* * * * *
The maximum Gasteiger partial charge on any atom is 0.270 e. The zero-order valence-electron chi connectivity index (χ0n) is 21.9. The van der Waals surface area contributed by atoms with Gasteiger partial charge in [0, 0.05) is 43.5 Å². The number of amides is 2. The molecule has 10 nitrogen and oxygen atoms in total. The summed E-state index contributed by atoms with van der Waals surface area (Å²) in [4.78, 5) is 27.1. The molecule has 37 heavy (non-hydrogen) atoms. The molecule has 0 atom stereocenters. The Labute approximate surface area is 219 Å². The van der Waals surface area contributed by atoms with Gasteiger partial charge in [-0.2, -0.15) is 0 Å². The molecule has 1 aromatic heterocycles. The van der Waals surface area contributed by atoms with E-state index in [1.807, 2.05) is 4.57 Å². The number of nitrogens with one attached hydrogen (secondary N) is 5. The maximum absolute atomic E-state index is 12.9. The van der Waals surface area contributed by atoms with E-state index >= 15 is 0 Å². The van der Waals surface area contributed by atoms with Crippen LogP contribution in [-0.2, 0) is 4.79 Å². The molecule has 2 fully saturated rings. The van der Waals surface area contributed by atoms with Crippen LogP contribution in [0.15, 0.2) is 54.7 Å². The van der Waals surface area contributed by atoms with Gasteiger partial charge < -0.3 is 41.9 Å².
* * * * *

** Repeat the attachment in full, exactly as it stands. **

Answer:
The maximum Gasteiger partial charge on any atom is 0.270 e. The zero-order valence-electron chi connectivity index (χ0n) is 21.9. The van der Waals surface area contributed by atoms with Gasteiger partial charge in [0, 0.05) is 43.5 Å². The number of amides is 2. The molecule has 10 nitrogen and oxygen atoms in total. The summed E-state index contributed by atoms with van der Waals surface area (Å²) in [4.78, 5) is 27.1. The molecule has 37 heavy (non-hydrogen) atoms. The molecule has 0 atom stereocenters. The Labute approximate surface area is 219 Å². The van der Waals surface area contributed by atoms with Gasteiger partial charge in [-0.2, -0.15) is 0 Å². The molecule has 1 aromatic heterocycles. The van der Waals surface area contributed by atoms with E-state index in [1.807, 2.05) is 4.57 Å². The number of nitrogens with one attached hydrogen (secondary N) is 5. The maximum absolute atomic E-state index is 12.9. The van der Waals surface area contributed by atoms with E-state index >= 15 is 0 Å². The van der Waals surface area contributed by atoms with Crippen LogP contribution in [-0.2, 0) is 4.79 Å². The molecule has 2 fully saturated rings. The van der Waals surface area contributed by atoms with Crippen LogP contribution in [0.15, 0.2) is 54.7 Å². The van der Waals surface area contributed by atoms with Gasteiger partial charge < -0.3 is 41.9 Å².